A top consultant for California’s controversial high-speed rail project is under investigation after he modified a multi-million dollar contract that involved a company in which he may have held more than $100,000 in stock.
At the request of California state Assemblyman Jim Patterson, a Republican and major critic of the bullet train project, the Fair Political Practices Commission launched an investigation last week into the deputy chief operating officer for the California High-Speed Rail Authority, Roy Hill.
Hill, who is also a senior executive at the lead consulting firm WSP, signed a $51-million change order for the construction team led by the Spanish firm Dragados. Hill, however, may have also owned more than $100,000 stock in Jacobs Engineering, which is part of the Dragados team.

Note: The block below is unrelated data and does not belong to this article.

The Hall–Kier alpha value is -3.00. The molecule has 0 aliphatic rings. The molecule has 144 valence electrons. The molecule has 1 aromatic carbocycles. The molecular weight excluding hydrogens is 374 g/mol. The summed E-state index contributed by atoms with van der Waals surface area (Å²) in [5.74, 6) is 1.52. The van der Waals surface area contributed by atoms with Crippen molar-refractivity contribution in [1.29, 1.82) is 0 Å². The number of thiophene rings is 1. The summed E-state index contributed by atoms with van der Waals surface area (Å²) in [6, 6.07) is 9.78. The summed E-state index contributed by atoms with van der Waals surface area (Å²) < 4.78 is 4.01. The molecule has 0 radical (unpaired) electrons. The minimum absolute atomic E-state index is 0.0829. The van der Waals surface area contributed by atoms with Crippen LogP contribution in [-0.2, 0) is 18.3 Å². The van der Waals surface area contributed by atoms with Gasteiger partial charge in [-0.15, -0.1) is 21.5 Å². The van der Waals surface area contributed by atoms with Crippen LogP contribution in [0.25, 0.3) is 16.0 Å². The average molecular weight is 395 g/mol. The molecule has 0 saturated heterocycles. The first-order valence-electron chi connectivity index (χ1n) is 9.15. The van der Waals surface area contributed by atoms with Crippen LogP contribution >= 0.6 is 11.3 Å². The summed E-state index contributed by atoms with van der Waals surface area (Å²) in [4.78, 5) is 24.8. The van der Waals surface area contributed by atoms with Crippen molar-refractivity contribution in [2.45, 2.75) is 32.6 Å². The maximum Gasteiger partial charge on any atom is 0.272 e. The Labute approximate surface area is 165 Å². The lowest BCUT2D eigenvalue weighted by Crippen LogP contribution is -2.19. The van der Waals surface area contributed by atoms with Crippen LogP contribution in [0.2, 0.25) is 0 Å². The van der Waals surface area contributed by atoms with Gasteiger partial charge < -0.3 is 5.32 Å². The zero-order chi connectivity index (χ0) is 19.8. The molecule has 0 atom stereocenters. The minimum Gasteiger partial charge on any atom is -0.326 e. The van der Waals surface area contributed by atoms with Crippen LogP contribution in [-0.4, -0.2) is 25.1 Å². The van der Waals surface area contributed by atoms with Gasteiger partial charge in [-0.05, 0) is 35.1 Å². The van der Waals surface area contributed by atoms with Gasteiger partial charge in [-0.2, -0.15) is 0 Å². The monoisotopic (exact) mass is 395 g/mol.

WSP suspended Hill on Monday at the direction of the rail authority. Hill will remain suspended until the investigation is resolved.
The embattled $77 billion bullet train – which had long been championed by Newsom’s predecessor, Jerry Brown – is years behind schedule, with the latest estimate for completion set for 2033. Bullet train planners had been under increasing pressure to make progress on the system that many believe had no plausible way of living up to its goal of getting riders across the state in three hours or less.